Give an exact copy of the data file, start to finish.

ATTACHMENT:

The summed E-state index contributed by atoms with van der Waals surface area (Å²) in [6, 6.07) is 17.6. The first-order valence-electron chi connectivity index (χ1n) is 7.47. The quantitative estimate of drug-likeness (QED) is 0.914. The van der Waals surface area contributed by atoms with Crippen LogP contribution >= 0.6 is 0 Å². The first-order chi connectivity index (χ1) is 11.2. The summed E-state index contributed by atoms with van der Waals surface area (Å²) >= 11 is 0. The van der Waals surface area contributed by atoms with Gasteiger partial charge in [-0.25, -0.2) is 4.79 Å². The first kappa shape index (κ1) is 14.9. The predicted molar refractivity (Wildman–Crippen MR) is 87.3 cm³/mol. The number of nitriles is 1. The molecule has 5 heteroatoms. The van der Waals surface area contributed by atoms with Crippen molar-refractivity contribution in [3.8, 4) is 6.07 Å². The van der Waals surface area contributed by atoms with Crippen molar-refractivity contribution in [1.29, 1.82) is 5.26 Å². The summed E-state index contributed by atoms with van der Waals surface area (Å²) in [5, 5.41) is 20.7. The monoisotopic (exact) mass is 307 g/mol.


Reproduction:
The summed E-state index contributed by atoms with van der Waals surface area (Å²) in [6, 6.07) is 17.6. The first-order valence-electron chi connectivity index (χ1n) is 7.47. The quantitative estimate of drug-likeness (QED) is 0.914. The van der Waals surface area contributed by atoms with Crippen LogP contribution >= 0.6 is 0 Å². The first-order chi connectivity index (χ1) is 11.2. The summed E-state index contributed by atoms with van der Waals surface area (Å²) >= 11 is 0. The van der Waals surface area contributed by atoms with Gasteiger partial charge in [-0.25, -0.2) is 4.79 Å². The first kappa shape index (κ1) is 14.9. The predicted molar refractivity (Wildman–Crippen MR) is 87.3 cm³/mol. The number of nitriles is 1. The molecule has 5 heteroatoms. The van der Waals surface area contributed by atoms with Crippen molar-refractivity contribution in [3.8, 4) is 6.07 Å². The van der Waals surface area contributed by atoms with Crippen molar-refractivity contribution in [1.29, 1.82) is 5.26 Å². The summed E-state index contributed by atoms with van der Waals surface area (Å²) in [5, 5.41) is 20.7. The monoisotopic (exact) mass is 307 g/mol.